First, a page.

Abrahm Lustgarten


Photo of Abrahm Lustgarten

Abrahm Lustgarten is an environmental reporter, with a focus at the intersection of business, climate and energy. He is currently covering changes at the U.S. Environmental Protection Agency, and working on a project about pollution at U.S. Defense sites. His 2015 series examining the causes of water scarcity in the American West, “Killing the Colorado,” was a finalist for the 2016 Pulitzer Prize for national reporting and received the 2016 Keck Futures Initiative Communication Award from the National Academies of Sciences, Engineering, and Medicine. Lustgarten co-produced the 2016 Discovery Channel film “Killing the Colorado,” and has previously worked with PBS Frontline, including on the 2010 documentary “The Spill,” about how BP’s corporate culture of recklessness and profiteering led to the Deepwater Horizon tragedy. That film was nominated for an Emmy. His early investigation into the environmental and economic consequences of fracking was some of the first coverage of the issue, and received the George Polk award for environmental reporting, the National Press Foundation award for best energy writing, a Sigma Delta Chi award and was honored as finalist for the Goldsmith Prize.

Before joining ProPublica in 2008, Lustgarten was a staff writer at Fortune. His work has appeared in The New York Times, The Washington Post, The Atlantic, Scientific American, Wired, Salon, and Esquire, among other publications. He is the author of two books; “Run to Failure: BP and the Making of the Deepwater Horizon Disaster,” and also “China’s Great Train: Beijing’s Drive West and the Campaign to Remake Tibet,” a project that was funded in part by a grant from the MacArthur Foundation. Lustgarten earned a master’s in journalism from Columbia University in 2003 and a bachelor’s degree in anthropology from Cornell.

EPA Launches National Study of Hydraulic Fracturing

The U.S. EPA plans a nationwide study to see if reported water contamination in gas drilling areas is caused by the practice of injecting chemicals and water underground to fracture the gas-bearing rock.The study, hinted at for months, will go over the same ground as a much-criticized 2004 study that found that the practice did not endanger water supplies, even though that study did not test any water.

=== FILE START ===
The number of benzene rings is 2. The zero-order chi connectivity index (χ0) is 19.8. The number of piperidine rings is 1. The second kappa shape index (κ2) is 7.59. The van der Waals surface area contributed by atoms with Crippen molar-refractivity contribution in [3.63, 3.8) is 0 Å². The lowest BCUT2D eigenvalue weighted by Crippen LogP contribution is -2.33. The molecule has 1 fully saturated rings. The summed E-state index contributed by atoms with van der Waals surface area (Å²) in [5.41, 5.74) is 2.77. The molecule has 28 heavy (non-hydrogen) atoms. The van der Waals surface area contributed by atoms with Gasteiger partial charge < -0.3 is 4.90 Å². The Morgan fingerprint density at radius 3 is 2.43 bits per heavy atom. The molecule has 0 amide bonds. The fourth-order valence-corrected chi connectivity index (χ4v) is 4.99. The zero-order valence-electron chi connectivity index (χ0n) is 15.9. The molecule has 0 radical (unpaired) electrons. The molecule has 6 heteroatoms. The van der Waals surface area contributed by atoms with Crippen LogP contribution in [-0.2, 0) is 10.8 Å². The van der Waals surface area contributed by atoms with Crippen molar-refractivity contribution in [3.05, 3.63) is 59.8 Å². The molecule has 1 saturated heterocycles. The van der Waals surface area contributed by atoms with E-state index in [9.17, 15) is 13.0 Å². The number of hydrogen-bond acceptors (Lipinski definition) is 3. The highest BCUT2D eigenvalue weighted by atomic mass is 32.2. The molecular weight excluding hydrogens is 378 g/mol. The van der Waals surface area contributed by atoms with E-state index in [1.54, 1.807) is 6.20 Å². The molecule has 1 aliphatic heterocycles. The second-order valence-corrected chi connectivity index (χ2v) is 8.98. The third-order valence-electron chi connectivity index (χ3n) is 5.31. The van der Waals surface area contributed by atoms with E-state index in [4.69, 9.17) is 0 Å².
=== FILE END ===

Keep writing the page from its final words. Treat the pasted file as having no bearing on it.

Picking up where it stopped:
Natural Gas Drilling: What We Don't Know

State Oil and Gas Regulators Are Spread Too Thin to Do Their Jobs

As the gas drilling industry has boomed nationwide, the number of inspectors looking for violations has not kept pace, with some wells going uninspected for years. The imbalance between drilling growth and regulatory staffing levels could become a crucial factor as lawmakers and the public weigh how much environmental damage to expect in exchange for the benefits brought by the drilling.

New York City Calls for Drilling Ban in Watershed, Rejects State Study

ew York City officials have called for a ban on natural gas drilling within the city’s 2,000-square-mile upstate watershed and urged Albany to withdraw its controversial draft environmental review for drilling across the state.

Underused Drilling Practices Could Avoid Pollution

Innovative industry "best practices" that may make it easier to exploit U.S. gas reserves with less water and air pollution are used inconsistently across the 31 states where natural gas is drilled. Rarely required by state or federal regulations, they are usually put in place only when drilling companies are forced to by cost or regulatory concerns.

Pa. Residents Sue Gas Driller for Contamination, Health Concerns

A federal suit by residents of Dimock, Pa., say Cabot Oil and Gas contaminated their water wells and sickened many of them. They seek a trust fund for medical costs and the end of drilling in the Marcellus Shale near their town.

New York City Hints at Anti-Drilling Stance

New York Drilling Study a Step Forward

Follow ProPublica

Latest Stories from ProPublica